Raymond Briggs, the author of the perennial christmas tradition that is The Snowman which has become an intrinsic part of Christmas for young people for generations, as traditional as the turkey and the nativity is criminally less known for his other works, one being Gentleman Jim.
There’s not much opportunity for self-advancement in toilets
Jim is a toilet cleaner who understandably is looking for something more in life, happily Jim has an imagination, a love of TV and books and a wife who is willing to indulge his life fantasies for him but also to make her life more interesting too.
Both characters are really affable, it is difficult not to be drawn into their comfortable world with their set ways and the endearing way in which they attempt to make sense of a bewildering and fast paced modern world.
This is a story of an unlikely hero Jim, who gets into scrapes with a faceless world, all for his well meaning if unconventional attempts to make life a little better for himself and others only to discover that it’s a lot more complicated than he imagined.
His love of various mediums of entertainment and his willingness to lose himself in the excitement is coupled with his inability to translate his ideas into the real world, which sounds like a criticism now that I write it but it really makes Jim guy to root for. It’s the Jim’s of this world that are the heroes we should sympathise with, with their shambling, innocent or perhaps just a little naive ways.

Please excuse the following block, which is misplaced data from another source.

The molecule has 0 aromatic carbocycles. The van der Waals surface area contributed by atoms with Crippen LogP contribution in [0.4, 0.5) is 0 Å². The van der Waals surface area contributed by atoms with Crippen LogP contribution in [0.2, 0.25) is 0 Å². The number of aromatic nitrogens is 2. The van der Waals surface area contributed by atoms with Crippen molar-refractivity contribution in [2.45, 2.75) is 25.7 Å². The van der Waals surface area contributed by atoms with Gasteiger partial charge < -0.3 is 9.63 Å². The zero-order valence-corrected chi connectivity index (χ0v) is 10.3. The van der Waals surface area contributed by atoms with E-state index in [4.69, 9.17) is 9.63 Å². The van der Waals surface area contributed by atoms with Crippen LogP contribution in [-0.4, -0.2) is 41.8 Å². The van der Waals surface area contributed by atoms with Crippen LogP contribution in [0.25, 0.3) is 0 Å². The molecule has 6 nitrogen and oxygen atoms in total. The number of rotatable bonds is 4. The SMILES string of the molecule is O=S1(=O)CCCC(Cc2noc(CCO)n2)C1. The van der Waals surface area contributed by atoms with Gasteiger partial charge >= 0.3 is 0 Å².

Consistently amusing as it is and there really are a lot amusing lines scattered throughout the book as well as a hefty dose of nostalgia, it does have a slightly sad air of the older generations being left behind and increasingly isolated, if not downright bamboozled by the pace of change that seems to reinvent the fabric of society with all to frequent regularity.
Although the scope of the book is limited, for it is short, it’s always engaging, the eccentric nature of the two leads is just adorable and the gentle humour sparkles consistently and makes you really care for each character right from page one.This is a book you will finish in one sitting and then feel the need top go and blog about how charming it is.
The art shows the contrast between the dullness of real life and the exciting colourful world of the imagination, it’s not just a colour contrast but also an emotional contrast, the impassioned nature of Jim’s character is unequivocal when it comes to his romantic reveries. All this and it could still be classed as a children’s books were it not for the nudes in Paris.